Bookworm: Murderous thinking; living a lie
“The Killer Across the Table”
- By John Douglas and Mark Olshaker
- c. 2019, Dey St.
- $26.99, $33.50 Canada; 340 pages
A penny for your thoughts. What do you think about that? Is it enough: one cent for what could be incredibly profound, helpful, intelligent, change-making? Can we really put a dollar sign on what’s inside someone’s head? Before you answer, read “The Killer Across the Table” by John E. Douglas and Mark Olshaker. Knowing what’s in a murder’s mind could be incalculable.
“What was I thinking?”
You probably ask yourself that three times a day: when you lose your glasses, when you walk blankly into a room, when you do something wrong. For you, it’s humorous or self-chastising but if former FBI agent John Douglas asks the question in an interview with a “monster,” the answer could stop a killer.
When he sits for the conversation, Douglas says, “It is a verbal and mental chess match without any game pieces,” and security is of the highest priority. He has prepared for his sessions; it takes time to get a murderer to trust enough to talk to someone in an official capacity, and Douglas relies on past interviews and psychology to know when the killer’s telling the truth. And yet, even lies are noted; they tell Douglas a lot about the personality of a man – serial murderers are overwhelmingly men – who’s killed and killed and killed again.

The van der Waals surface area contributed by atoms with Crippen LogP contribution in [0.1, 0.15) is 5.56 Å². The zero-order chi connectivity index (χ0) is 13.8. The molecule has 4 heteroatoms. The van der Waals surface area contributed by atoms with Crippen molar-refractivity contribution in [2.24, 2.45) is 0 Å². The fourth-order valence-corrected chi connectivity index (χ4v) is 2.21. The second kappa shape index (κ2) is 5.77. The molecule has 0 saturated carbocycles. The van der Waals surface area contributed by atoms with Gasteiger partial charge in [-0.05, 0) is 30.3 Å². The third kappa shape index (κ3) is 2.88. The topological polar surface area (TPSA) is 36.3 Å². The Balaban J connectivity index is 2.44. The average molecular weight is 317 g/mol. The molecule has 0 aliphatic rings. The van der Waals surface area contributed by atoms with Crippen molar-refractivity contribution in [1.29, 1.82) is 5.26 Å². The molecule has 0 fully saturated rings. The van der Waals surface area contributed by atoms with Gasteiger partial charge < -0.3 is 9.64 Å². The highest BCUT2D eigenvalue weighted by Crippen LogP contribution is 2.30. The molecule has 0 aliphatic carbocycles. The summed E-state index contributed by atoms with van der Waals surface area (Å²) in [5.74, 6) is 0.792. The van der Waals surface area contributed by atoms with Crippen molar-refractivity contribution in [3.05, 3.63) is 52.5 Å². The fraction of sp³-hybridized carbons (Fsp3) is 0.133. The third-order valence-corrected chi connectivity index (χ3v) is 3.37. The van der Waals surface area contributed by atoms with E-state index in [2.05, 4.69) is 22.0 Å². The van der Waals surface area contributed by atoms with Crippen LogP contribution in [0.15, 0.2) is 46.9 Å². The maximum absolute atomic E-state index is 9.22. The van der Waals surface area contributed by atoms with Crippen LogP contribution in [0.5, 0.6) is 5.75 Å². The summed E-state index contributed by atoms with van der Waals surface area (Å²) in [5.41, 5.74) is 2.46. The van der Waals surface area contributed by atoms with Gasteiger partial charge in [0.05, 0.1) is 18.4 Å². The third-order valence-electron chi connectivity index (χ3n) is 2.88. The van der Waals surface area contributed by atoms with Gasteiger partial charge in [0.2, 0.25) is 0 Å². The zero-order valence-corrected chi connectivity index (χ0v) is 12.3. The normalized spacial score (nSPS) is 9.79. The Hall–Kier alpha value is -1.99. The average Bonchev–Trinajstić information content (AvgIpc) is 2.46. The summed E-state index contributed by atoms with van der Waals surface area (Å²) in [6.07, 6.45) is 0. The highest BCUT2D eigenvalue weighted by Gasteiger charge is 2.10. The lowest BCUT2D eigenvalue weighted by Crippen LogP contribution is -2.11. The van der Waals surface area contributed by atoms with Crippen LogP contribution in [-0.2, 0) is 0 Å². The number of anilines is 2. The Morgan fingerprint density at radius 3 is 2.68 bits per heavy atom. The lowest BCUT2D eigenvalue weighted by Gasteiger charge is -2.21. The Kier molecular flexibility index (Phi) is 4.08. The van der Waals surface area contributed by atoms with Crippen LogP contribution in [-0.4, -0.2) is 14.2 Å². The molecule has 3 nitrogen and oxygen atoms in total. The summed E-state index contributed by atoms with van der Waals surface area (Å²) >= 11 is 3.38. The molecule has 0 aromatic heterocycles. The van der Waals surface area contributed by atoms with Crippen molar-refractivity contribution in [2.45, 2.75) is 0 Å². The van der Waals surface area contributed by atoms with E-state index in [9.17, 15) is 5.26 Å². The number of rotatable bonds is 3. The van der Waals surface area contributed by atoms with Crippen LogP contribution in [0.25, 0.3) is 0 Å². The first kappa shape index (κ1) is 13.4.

This unique program started when Douglas had just joined the FBI and noticed that a criminal’s past reasons for committing crimes could predict future possibility of criminal behavior in others. He began to understand that while psychiatrists were helpful in crime-prevention, they “had only limited relevance to law enforcement.”
That was when he and a colleague established and refined a protocol to build data that could ultimately save lives. Each interview, he says, shows him another side of a murderer’s mind, but there are three major characterizations that most motivate killers – “Manipulation. Domination. Control.” – and one “single word” that everything “eventually comes down to”: Choice.
If you are a parent, or are prone to nightmares, you can stop right here. Authors John Douglas and Mark Olshaker are going to terrify you, and that’s all you need to know. You’ll sleep better if you choose a nice mystery instead.
If you relish cat-and-mouse life-stakes tales, however, here’s your book.
Ignore that the crimes committed were gruesome and terrifying – which may be a tall order here – and you’ll see that the killers’ attitudes are the feature and fascination of this entire book. The authors keep readers rapt through descriptions of interviews done and crimes that were committed, which helps to explain the processes used to understand the psychology of serial killing. Indeed, Douglas knows things about his subjects that they often don’t even know themselves.
Suffice it to say that this is chilling and, to be sure, it’s the stuff of which movies are made; in fact, Douglas has consulted on films you’ll recognize, works that keep sensitive souls up all night. And if that’s the kind of read you relish, “The Killer Across the Table” absolutely won’t change your mind.